Rohr Teaches Hard Work, Dedication

Orchestra Teacher Deserves Rohr-ing Applause

Orchestra+Teacher+Nicola+Rohr
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Rohr Teaches Hard Work, Dedication

Orchestra Teacher Nicola Rohr

Orchestra Teacher Nicola Rohr

Orchestra Teacher Nicola Rohr

Orchestra Teacher Nicola Rohr

Caitlain Stewart, Associate Viewpoints Editor

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Nicola Rohr gracefully steps on stage, greets her audience, then turns to her orchestra and gets in position.

She gently lifts her hands and with one flick of the wrist she is in control.

They are off…flowing and exploding with sounds of grace and perfection. She is in sync with the orchestra as she drops her baton and bows follow.

As Clark County’s only orchestra teacher, Ms. Rohr travels to the different schools to teach. Every year the strings are required to play at Kentucky Music Educators Association, which is an opportunity for schools across the state to perform in front of judges.

Since Ms. Rohr has been at GRC and gone to state assessment, the orchestra has earned two distinguished ratings.

Obviously, her program- building techniques are working.

“Ms. Rohr is a really great teacher,” said senior Lela Hernandez. “She always takes the time to get our opinion on the songs we do.”

Ms. Rohr brings her own musical experience to the classroom. She has played piano since the age of 6 and cello since she was 18.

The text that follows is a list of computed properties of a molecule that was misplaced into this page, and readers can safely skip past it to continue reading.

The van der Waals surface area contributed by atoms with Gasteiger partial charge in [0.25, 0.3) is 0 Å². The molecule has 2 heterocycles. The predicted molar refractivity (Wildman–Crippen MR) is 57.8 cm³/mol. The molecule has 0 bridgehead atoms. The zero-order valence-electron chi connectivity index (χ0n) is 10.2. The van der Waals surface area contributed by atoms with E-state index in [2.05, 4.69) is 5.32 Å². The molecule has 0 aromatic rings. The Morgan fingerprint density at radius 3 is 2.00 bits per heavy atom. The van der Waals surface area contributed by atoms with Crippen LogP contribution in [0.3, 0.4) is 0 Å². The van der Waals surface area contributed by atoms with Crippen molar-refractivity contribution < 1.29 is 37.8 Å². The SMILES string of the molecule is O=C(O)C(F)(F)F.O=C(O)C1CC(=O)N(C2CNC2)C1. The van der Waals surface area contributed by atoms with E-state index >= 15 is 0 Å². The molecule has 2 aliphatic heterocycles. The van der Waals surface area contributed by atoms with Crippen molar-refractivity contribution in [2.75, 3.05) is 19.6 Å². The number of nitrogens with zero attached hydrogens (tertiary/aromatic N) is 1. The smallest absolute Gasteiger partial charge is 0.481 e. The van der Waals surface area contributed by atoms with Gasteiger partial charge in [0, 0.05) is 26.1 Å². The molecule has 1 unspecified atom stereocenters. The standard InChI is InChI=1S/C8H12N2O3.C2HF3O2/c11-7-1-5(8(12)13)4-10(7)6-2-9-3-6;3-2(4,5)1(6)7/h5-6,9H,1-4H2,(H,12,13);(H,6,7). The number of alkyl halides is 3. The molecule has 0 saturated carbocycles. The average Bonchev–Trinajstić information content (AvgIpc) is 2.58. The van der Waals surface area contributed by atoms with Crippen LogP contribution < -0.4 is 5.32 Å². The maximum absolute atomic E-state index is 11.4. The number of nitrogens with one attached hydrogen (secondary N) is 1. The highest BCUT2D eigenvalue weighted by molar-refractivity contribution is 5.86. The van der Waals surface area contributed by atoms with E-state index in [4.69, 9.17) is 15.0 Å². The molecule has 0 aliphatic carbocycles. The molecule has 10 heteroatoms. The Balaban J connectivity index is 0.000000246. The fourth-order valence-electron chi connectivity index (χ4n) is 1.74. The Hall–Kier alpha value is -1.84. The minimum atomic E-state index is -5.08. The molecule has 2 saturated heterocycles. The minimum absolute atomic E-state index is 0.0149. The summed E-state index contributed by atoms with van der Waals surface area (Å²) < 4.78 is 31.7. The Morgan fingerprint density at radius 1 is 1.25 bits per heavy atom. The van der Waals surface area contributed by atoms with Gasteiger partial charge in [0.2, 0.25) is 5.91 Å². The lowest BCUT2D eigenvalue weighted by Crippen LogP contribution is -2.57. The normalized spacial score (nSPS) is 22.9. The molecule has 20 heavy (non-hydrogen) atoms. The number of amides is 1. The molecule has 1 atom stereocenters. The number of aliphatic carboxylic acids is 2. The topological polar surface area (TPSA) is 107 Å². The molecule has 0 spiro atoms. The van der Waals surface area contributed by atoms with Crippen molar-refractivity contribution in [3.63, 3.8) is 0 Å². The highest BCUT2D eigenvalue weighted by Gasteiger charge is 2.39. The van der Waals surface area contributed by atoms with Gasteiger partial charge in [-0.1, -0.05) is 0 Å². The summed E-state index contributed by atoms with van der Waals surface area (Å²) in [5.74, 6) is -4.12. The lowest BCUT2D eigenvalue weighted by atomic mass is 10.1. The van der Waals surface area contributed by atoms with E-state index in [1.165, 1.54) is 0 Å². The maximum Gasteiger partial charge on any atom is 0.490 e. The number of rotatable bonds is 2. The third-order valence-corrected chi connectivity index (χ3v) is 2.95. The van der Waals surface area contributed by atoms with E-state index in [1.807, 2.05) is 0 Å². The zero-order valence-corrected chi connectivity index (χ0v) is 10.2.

Her teaching career began in 2010 at the University of Kentucky when she began working for the UK string project, a Saturday morning program for string students of all ages. “I really fell in love with teaching orchestra,” she says.

Ms. Rohr goes above and beyond to show her students how to be the best they can be.

“She has taught me to be better in tune and to be devoted to my music,” said Senior Jacob Little. “I’ve been playing since 6th grade and Ms. Rohr has done a good job of changing the program. She encourages her students to be on time and constantly participate in order to improve their skills.”

Even though Ms. Rohr has only taught for four years, she has shown that when her students graduate from GRC she will have taught them many skills such as how to listen closely and fix their mistakes, or how to use music in their daily lives.

“I hope my students learn to be dedicated and hard-working in orchestra,” she says. “It takes a lot of work to become a good player, and although most of my students will not pursue music as a career, the lessons they can learn in becoming a good musician will help them in whatever career path they choose.”